You already know that landline telephony has lost its primacy in the communications ecosphere and how voice has more competition than ever before. While the installed base of PBXs and IP PBXs remains ubiquitous, there are forces pushing inward from the edges to change this equation. First we saw the rise of e-mail, a zero-cost alternative for everyday needs. The economics are great, and in many cases, near real-time communication is good enough. Not only that, but along with the pervasiveness of e-mail comes an acceptance of a less personal mode of communicating.
The double-whammy against landline telephony comes with the advent of mobile broadband. This is much more recent, but it signals a mass transition away from desk phones over to mobile devices. In many cases, this is a better way to do telephony, not to mention adding the forms of data that expedite the need to communicate quickly.
When you put all this together, it’s not surprising to see how texting and messaging have become so popular in the business world lately. Think back to the early days of Skype (News - Alert) and how this expanded the voice business. Of course, Skype siphoned paid minutes away from incumbent carriers, but it also got people talking more by virtue of being free. Not only did Skype open up the consumer voice market, but its appeal has also translated nicely to the business market.
That pattern is repeating now in the messaging space, which is poised to amplify the impact of e-mail on another level. Voice definitely has its merits, but businesses still spend a lot of money on telephony. Applications like Skype are free or near free, but are complementary at best for businesses. There are too many issues around quality, reliability, features, and network access to be a replacement for existing phone systems.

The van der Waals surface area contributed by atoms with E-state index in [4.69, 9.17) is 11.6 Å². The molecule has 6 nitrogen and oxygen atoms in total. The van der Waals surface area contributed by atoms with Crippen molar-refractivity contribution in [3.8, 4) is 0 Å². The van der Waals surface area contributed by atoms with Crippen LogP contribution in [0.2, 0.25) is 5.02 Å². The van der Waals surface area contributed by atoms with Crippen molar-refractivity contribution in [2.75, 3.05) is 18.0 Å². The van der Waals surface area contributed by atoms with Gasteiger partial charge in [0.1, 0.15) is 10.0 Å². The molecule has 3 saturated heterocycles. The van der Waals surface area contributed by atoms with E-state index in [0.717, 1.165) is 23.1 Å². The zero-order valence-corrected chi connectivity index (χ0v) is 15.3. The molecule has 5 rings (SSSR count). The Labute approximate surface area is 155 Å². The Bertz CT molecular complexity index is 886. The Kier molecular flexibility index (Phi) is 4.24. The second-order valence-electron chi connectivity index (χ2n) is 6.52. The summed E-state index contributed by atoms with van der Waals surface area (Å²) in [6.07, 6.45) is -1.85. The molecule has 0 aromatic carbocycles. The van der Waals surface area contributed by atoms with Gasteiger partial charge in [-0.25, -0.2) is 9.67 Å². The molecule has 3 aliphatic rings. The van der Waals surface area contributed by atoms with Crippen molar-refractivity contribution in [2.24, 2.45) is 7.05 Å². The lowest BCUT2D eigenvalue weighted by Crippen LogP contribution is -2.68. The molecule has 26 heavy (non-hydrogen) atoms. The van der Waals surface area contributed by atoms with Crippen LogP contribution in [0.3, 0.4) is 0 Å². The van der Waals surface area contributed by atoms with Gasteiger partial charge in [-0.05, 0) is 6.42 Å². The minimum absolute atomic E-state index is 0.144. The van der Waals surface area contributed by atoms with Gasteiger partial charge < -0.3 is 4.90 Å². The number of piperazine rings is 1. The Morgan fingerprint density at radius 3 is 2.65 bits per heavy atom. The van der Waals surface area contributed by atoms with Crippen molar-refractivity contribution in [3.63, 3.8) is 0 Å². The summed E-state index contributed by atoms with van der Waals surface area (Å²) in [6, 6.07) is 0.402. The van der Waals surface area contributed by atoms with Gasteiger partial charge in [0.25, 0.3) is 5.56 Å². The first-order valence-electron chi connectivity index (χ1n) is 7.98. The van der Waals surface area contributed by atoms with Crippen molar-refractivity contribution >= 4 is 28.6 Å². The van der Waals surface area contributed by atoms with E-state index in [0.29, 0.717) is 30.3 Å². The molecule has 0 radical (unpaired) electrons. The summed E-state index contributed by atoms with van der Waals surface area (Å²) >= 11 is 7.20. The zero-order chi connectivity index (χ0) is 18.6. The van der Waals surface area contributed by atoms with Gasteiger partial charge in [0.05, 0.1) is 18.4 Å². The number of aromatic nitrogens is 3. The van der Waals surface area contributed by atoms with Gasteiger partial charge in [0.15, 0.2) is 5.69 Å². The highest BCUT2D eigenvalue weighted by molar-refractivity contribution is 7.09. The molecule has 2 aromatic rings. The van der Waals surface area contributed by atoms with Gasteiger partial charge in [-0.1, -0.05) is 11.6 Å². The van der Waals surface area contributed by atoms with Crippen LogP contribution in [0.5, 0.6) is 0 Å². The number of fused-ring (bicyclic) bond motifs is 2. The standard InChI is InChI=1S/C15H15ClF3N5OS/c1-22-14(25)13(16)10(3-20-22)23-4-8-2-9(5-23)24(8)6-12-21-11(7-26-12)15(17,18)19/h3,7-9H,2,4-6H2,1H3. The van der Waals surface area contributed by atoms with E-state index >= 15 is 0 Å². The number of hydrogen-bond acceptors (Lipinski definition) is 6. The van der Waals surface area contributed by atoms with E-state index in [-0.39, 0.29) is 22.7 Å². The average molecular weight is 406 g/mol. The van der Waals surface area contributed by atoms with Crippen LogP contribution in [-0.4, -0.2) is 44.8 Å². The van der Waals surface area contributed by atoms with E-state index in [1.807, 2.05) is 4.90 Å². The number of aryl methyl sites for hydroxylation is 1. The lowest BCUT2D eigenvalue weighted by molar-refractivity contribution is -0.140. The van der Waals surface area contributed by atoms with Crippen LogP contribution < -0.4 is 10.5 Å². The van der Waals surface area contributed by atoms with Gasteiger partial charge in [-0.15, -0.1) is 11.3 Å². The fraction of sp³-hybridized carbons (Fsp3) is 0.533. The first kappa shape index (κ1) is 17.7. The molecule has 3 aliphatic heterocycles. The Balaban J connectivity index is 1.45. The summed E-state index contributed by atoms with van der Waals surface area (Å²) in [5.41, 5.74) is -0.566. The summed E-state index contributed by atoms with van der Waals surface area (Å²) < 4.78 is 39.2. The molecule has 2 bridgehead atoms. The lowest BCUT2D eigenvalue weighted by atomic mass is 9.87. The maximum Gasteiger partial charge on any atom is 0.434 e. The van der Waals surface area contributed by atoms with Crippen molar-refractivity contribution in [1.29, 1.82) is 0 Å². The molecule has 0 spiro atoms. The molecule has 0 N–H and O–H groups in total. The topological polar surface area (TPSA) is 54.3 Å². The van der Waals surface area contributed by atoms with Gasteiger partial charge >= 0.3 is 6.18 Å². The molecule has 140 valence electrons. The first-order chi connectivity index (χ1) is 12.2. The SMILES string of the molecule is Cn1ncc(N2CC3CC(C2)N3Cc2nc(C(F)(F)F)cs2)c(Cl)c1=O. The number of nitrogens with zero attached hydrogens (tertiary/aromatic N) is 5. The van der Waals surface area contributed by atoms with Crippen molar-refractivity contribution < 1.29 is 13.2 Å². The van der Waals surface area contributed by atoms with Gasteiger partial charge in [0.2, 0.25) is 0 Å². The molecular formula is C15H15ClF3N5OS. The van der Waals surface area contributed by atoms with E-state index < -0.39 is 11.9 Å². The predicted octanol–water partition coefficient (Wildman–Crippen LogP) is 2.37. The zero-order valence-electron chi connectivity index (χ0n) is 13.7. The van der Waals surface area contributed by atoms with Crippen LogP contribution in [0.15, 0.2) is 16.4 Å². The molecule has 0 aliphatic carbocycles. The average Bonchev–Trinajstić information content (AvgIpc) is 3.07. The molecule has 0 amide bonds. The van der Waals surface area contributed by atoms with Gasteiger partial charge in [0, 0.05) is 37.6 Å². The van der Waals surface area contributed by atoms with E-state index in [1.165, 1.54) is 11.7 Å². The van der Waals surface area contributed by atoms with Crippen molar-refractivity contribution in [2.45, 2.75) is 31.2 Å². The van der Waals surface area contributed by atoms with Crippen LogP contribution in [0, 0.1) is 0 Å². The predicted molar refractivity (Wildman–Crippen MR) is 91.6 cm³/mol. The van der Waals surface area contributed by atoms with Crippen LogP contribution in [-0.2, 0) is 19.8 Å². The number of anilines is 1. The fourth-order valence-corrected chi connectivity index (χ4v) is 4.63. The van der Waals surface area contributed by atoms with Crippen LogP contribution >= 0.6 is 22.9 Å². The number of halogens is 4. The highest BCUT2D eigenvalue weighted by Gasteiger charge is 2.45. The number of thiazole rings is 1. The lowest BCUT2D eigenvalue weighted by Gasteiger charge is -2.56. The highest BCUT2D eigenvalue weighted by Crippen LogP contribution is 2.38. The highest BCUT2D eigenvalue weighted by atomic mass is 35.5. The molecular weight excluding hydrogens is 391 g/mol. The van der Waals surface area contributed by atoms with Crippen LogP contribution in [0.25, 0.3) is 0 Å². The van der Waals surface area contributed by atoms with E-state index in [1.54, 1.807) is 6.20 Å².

Messaging is the new voice
Now, let’s add to that the emergence of Millennials as a force in the business world. By 2025, it’s expected that 75 percent of the workforce will be digital natives, and if you’ve been reading my column, you’ll know this is a different demographic from the pre-Internet generation.
Not only has this audience moved away from the desk phone to mobility, but they’re also moving away from voice to text. That’s two big strikes against your phone system, and on top of that, messaging is free or near free. Some businesses have moved away from desk phones altogether, and this trend is only going to accelerate once Microsoft (News - Alert) Lync converts more enterprises to their voice applications.
A recent study by BI Intelligence pulls together data from various sources showing the near-exponential rise of texting activity. Not only does this research show how the major messaging applications are adding users at 15 percent or more quarterly, but how end users are spending upwards of three hours per week doing messaging.
To be clear, this data is consumer-driven and largely reflects Android (News - Alert) usage, but the overall trend is undeniable. A common theme in my column is the idea that consumer experiences and expectations are finding their way into the business environment, and messaging is bound to follow the pattern. Just like the way Skype expanded the voice pie, messaging will expand the pie for text-based communication. Businesses like it because it’s much cheaper than voice, and employees like messaging because it’s quick.
As noted above, the speed of business is increasing, and messaging can bring a lot of business value when short and sweet does the job. When you look at it that way, Facebook’s (News - Alert) move to acquire WhatsApp makes more sense. I’m not saying it’ll be a player in the business space any time soon, but the world is moving to shorter forms of communication, and clearly, Millennials don’t mind that it lacks the warmth or personal touch of voice. Like anything else, there’s a tradeoff to be made with innovation, and if messaging isn’t part of your UC roadmap, don’t blink or you might miss the next big thing.
Jon Arnold (News - Alert) is principal of J Arnold & Associates, an independent telecom analyst and marketing consultancy with a focus on IP communications, and writes the Analyst 2.0 blog. Previously, he was the VoIP program leader at Frost & Sullivan.
Edited by Maurice Nagle